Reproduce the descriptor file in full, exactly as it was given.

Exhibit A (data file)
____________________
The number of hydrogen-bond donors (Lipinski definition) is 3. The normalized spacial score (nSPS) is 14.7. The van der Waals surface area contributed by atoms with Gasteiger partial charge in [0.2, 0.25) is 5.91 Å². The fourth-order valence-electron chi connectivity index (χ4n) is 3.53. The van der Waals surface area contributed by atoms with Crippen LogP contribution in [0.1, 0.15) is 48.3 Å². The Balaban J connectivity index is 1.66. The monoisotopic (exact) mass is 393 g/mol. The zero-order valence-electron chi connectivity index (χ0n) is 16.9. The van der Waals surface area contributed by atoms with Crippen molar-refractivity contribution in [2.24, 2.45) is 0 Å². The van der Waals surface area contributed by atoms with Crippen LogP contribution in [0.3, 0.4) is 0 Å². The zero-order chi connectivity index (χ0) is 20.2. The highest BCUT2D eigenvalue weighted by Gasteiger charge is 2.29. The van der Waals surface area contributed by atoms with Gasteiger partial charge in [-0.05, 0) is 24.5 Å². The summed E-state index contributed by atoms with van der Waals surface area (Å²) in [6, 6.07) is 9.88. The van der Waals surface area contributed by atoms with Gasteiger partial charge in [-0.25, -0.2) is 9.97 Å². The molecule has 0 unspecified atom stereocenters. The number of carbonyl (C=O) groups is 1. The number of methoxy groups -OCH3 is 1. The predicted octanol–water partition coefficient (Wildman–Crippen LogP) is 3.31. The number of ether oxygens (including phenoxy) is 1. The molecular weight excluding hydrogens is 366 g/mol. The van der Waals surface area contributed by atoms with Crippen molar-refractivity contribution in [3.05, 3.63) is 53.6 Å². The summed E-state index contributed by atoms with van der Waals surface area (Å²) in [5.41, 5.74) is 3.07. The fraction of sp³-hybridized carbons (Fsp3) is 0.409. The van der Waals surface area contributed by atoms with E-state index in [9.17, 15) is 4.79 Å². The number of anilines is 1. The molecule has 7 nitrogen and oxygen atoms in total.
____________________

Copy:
The number of hydrogen-bond donors (Lipinski definition) is 3. The normalized spacial score (nSPS) is 14.7. The van der Waals surface area contributed by atoms with Gasteiger partial charge in [0.2, 0.25) is 5.91 Å². The fourth-order valence-electron chi connectivity index (χ4n) is 3.53. The van der Waals surface area contributed by atoms with Crippen LogP contribution in [0.1, 0.15) is 48.3 Å². The Balaban J connectivity index is 1.66. The monoisotopic (exact) mass is 393 g/mol. The zero-order valence-electron chi connectivity index (χ0n) is 16.9. The van der Waals surface area contributed by atoms with Crippen molar-refractivity contribution in [2.24, 2.45) is 0 Å². The van der Waals surface area contributed by atoms with Crippen LogP contribution in [0.3, 0.4) is 0 Å². The zero-order chi connectivity index (χ0) is 20.2. The highest BCUT2D eigenvalue weighted by Gasteiger charge is 2.29. The van der Waals surface area contributed by atoms with Gasteiger partial charge in [-0.05, 0) is 24.5 Å². The summed E-state index contributed by atoms with van der Waals surface area (Å²) in [6, 6.07) is 9.88. The van der Waals surface area contributed by atoms with Gasteiger partial charge in [-0.25, -0.2) is 9.97 Å². The molecule has 0 unspecified atom stereocenters. The number of carbonyl (C=O) groups is 1. The number of methoxy groups -OCH3 is 1. The predicted octanol–water partition coefficient (Wildman–Crippen LogP) is 3.31. The number of ether oxygens (including phenoxy) is 1. The molecular weight excluding hydrogens is 366 g/mol. The van der Waals surface area contributed by atoms with Crippen molar-refractivity contribution in [3.05, 3.63) is 53.6 Å². The summed E-state index contributed by atoms with van der Waals surface area (Å²) in [5.41, 5.74) is 3.07. The fraction of sp³-hybridized carbons (Fsp3) is 0.409. The van der Waals surface area contributed by atoms with E-state index in [9.17, 15) is 4.79 Å². The number of anilines is 1. The molecule has 7 nitrogen and oxygen atoms in total.